the blog Synergy

Sunday, October 30, 2005

I Want To Be A Daddy Fifty Years From Now

My grandpa was a tall broad man with thick hands and a firm jaw. I remember him wearing overalls, a white undershirt, and workboots. He grew up on a farm outside Gypsum, Kansas, but he never wanted to be a farmer. In World War II, he flew 100 missions as a tail-gunner, but he never spoke of it. He wasn't a big talker. He died at 74. That was fifteen years ago.

We don't talk about him very often, but when we do, my mom still calls him "daddy." That says something about the man. I hope my daughter is still calling me daddy fifty years from now. It seems like a long way off now, but then, forty seemed like a long way off twenty years ago and now it is here.

It's not hard to believe I am forty years old.

I like to think of myself as a realist, whatever that means, but time mystifies me. Upon reflection, yesterday seems surreal and tomorrow feels more like a prayer than certainty.

Tomorrow is Monday. I will be working from home, because both Julia and Andrew have Halloween parties at school. Alisa and I will decide who will attend which party in the morning.

I am grateful for this opportunity. I realize many working parents don't have the degree of flexibility that I do. This flexibility is due, in part, to the culture of my workplace, but would not be possible if not for the efficiency and success of my team.

I am fortunate. In addition to having a wonderful family at home, I have a wonderful family at the office.


  • At 1:39 AM, Blogger Trevor Gay said…

    Excellent Troy - having two families - home and work - is a brilliant concept - I had never thought of it that way - thank you.

    I am of course now a Grandad and I love it.

    I also feel us boys also need to love, appreciate and really get to know one's Dad while he is around.

    I miss my Dad - he died suddenly 11 years ago and I never really got to know him as well as I feel I should have.

    I am also in the process of writing something like ‘a letter to Sebastian’ my new Grandson so that he knows something about his Grandad - when he is older and can understand. I often wish it would have been to know more about my own Grandad - he was a wonderful man – I loved him dearly - and I would love to know more about his thoughts, his beliefs, his values and his life experiences as a younger man.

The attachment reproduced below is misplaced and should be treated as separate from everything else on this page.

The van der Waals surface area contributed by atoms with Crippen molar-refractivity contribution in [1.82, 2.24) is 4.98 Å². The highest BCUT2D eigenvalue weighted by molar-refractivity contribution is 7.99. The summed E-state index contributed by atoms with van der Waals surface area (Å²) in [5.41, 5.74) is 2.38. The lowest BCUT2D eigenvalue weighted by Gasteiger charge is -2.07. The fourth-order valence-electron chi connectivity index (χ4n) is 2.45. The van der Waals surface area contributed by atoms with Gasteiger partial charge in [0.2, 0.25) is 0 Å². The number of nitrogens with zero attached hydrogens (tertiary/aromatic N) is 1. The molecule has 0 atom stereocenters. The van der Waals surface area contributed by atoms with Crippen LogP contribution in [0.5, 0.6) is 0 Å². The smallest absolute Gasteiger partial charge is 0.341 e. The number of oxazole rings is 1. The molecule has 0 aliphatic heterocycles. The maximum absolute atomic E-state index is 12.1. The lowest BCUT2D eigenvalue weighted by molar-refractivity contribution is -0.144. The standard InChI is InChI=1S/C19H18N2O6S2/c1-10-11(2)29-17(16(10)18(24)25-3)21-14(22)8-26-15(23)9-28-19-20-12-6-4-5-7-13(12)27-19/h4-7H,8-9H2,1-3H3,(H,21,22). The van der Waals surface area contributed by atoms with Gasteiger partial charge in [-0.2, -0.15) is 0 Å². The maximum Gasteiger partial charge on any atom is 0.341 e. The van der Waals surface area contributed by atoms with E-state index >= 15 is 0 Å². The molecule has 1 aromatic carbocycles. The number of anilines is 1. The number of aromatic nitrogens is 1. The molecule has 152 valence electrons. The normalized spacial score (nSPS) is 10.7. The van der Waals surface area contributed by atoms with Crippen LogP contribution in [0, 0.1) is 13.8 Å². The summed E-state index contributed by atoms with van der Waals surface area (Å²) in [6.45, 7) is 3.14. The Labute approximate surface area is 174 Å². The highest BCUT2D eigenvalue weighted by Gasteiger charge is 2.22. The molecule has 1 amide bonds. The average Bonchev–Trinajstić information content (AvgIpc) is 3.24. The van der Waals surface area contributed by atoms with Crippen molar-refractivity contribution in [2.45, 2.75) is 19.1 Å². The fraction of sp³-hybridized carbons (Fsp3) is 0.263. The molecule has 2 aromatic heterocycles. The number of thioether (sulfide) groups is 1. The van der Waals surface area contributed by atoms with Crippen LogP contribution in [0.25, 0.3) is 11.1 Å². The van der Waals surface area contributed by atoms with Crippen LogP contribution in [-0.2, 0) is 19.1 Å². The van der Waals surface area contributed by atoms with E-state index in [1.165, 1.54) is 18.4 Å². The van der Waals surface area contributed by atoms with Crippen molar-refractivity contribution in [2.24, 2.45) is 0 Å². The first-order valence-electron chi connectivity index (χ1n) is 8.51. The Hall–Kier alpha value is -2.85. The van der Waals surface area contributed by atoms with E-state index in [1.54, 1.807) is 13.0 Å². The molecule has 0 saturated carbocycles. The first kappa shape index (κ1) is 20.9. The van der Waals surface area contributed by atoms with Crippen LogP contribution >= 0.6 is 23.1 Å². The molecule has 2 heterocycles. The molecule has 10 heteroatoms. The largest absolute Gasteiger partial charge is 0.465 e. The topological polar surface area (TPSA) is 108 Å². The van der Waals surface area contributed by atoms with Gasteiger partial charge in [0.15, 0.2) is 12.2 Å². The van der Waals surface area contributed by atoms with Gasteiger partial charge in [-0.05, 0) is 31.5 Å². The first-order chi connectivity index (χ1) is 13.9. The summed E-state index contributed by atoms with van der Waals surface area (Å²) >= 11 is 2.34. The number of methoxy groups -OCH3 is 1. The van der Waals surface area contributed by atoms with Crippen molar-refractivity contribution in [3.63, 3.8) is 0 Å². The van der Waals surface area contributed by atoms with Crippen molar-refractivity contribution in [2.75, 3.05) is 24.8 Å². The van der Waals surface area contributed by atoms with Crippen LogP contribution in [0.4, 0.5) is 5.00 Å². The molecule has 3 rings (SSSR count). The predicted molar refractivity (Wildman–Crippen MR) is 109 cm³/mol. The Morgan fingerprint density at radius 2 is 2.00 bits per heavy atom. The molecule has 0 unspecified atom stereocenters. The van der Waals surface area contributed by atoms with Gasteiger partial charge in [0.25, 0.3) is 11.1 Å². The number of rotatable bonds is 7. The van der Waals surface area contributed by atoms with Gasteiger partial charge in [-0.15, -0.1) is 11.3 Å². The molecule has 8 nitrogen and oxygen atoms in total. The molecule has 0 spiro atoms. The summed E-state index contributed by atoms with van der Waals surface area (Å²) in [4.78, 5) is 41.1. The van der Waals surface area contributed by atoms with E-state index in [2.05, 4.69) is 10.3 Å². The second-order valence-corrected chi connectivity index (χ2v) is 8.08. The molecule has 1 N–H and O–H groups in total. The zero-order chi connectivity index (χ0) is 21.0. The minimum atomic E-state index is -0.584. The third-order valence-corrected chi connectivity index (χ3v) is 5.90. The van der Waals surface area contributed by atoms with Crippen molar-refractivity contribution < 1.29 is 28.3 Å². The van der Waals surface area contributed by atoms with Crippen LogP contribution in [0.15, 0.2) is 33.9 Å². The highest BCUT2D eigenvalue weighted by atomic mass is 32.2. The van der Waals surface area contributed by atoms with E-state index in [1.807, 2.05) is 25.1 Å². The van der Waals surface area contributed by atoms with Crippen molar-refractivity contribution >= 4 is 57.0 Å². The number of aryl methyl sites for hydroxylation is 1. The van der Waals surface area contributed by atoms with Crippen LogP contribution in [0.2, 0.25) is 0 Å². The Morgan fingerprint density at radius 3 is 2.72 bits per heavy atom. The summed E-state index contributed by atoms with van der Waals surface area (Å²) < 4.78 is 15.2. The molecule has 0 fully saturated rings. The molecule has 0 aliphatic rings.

• At 8:55 AM, Blogger Rosa Say said…

    Wonderful post Troy; you brought so many thoughts to mind for me about my own dad and how much I miss him, and about how little I knew of both my grandfathers, only remembering the warmest things about them. My mom has told me so many times that "when I look at you I see so much of your dad" and that is always such a comforting thought that he and his father are so much an undeniably part of who I turned out to be - such it will be for your daughter too, I'm sure.

    Trevor, it is terrific that you are writing that letter for Sebastian. Both of my children read my blog writing with a mixture of wonder and amusement, saying it's "mom gone professional, but still the real mom - weird" and I often think of those interviews with actors who say they choose scripts differently once they become parents and must consider how their children will see them. However a letter is still so personal and such a giving thing to do; with your talent for such sincere writing of heart,Sebastian will truly cherish it one day.

    Whew, such thoughts for this Halloween Monday when my own children are far beyond costumes, candy, and trick or treating!

  • At 11:23 AM, Blogger omm said…

    Good bless to you Troy! You are indeed a lucky one, I guess it is not by chance :-)

    BTW thanks for posting about this kind of stuff too,it is very much appreciated.

  • At 10:20 AM, Blogger Felix Gerena said…

    You are a lucky man, Troy. I hope your life keeps being such a source of harmony in the future.


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